Courtfield spinning water

Peter Chilton and Jason Conlon kicked this all off on March 14th on the Courtfield fishery. Jason with a 10 lb fish from the Wood crib and Peter with two of 15lbs and 24lbs from the Willow run plus two excellently well mended kelts. Jason lost two others including a probable 20 pounder. The next day I lost a huge fish in the high 20s and landed an 18.5lb springer, a 12lb kelt and a smolt! On Friday 16th March Jason landed and returned a fantastic 27lb fish and two more superb kelts. More kelts were caught over the weekend of the 17th and 18th up to 40” in length. Then on Monday 19th Rudi Lighert, who helps me keep an eye on the water, cast to two porpoising fish, hooked and landed both of them on a flying C, one of 15lbs from the Willow Run and a magnificent 32 pounder from Leggs Meadow. The following Thursday, 22nd March, Clive Peglar had a perfect catch and release as a big cock estimated at 25lbs wouldn’t fit in his Gye net and whilst across the net, the hooks came out and the great fish slipped quietly back in and swam away! The same day Stuart Smith, whilst failing to get a fresh fish against the odds, returned 5 kelts on fly and 2 on spinner and lost three further fish. The kelt harvest was peaking and Jason Conlon returned 9 kelts the following day, again to around 40”. In ten days 9 fresh salmon and 39 kelts were landed.

More fish followed with John Marty taking a 10lb fish on the 30th and 2 kelts and I landed a 15lb fish from Wyebank, which was my second on fly, the first a 15 pounder to black and yellow tube on 13th March. Terry Newport had a 10lb fish from the Ferry Pool and 2 kelts on 3rd April and then it went quiet. Kelts continued to be caught until 8th when Cliver Peglar had a remarkable experience landing a 26lb superb fish from the Willow Run at lunchtime and later at 7 o’clock lost another fish which was even bigger. He played this one for 10minutes witnessed by Adam Tobin, when the fish came clear of the water and the hook pulled out. Clive fishes slowly and methodically, covering every inch of water. If the big one hadn’t got away he would have brought three mid twenty plus large springers to the net in two visits!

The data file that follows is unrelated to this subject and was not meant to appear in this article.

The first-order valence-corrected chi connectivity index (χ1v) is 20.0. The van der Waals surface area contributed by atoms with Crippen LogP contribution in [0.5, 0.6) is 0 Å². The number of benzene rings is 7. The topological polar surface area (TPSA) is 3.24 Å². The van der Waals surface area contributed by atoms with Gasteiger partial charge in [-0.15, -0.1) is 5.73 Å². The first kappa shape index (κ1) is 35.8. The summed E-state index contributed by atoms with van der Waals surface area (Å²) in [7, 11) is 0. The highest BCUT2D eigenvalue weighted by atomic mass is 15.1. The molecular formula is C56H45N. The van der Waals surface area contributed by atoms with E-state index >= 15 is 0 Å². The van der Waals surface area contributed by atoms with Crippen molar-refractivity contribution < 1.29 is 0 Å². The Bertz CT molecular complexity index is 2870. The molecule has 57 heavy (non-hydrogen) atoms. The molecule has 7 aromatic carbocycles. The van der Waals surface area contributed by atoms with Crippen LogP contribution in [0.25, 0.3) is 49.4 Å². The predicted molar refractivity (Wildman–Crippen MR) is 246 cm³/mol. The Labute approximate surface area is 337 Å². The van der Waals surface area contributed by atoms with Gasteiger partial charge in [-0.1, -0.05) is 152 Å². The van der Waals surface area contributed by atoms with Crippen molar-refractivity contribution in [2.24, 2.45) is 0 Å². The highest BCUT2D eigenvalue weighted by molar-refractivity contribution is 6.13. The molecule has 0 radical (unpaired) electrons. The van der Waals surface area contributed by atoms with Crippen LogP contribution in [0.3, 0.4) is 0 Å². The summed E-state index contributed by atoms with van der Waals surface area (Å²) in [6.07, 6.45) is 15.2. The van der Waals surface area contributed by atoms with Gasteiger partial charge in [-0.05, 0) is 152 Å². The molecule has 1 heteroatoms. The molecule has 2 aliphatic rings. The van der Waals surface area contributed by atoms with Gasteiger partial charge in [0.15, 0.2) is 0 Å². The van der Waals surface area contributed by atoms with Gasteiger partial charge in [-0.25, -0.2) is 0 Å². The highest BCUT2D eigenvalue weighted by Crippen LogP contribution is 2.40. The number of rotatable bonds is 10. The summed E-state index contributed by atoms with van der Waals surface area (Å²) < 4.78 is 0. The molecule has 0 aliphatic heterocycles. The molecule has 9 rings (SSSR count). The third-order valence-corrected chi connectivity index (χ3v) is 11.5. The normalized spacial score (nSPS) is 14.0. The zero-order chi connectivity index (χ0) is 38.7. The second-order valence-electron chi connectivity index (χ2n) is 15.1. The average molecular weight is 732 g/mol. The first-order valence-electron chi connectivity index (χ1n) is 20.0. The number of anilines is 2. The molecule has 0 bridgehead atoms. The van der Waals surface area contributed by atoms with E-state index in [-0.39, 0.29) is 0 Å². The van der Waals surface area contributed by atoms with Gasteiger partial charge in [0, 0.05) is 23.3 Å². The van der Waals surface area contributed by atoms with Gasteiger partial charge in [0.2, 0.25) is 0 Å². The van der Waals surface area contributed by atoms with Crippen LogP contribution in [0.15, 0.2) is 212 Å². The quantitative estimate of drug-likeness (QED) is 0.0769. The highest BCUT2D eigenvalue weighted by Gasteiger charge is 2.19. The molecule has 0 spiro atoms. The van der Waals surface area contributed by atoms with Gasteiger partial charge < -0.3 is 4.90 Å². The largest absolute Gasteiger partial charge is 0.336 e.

Clive Peglar’s magnificent 26lb 3SW springer

On 10th April the rain started producing a small lift to 2foot which cleared back by Friday 13th when I put the fateful day to the test and landed a 12lb salmon at 8pm and half an hour later a 3-4lb sea trout, both from the Courtfield fishery when the river was at 4” and had just cleared to a light tint. Then all went quiet for some days and on 18th April the river started rising and remained in flood for over 3 weeks. Two single days appeared when on both I lost large fish on Wyebank, always a challenging water to land big fish, bringing my total to 4 landed and 3 lost by the 12th of May.

The Campaign To Put More Rods on the River produced both fish and bookings. It has been the best spell of March fishing for over 25 years. On the last day of March Wyebank and Courtfield had the same number of fish recorded as the famous Wyesham fishery below Monmouth. It has demonstrated that the lack of catch returns in the upper end of the lower Wye over the last few years may have been largely due to the lack of fishing effort rather than the lack of fish.

Subsequently we have experienced a terrible wet summer and in the lower river prolonged periods of coloured and unfishable water, right to the end of the season on October 17th. Within and during brief days and even hours of perfect fishing conditions both I and Rudi Lighert have managed to catch fish, including small springers and summer fish and a smattering of grilse. At Wyebank and Courtfield we have ended with 12 for Wyebank average weight 10.2lbs and 18 for Courtfield of which 16 averaged 17.25lbs. These are the best figures in the 19 seasons I have owned Wyebank and the best for over 20 years on Courtfield. What might we have caught if the bulk of the season hadn’t been a wash out?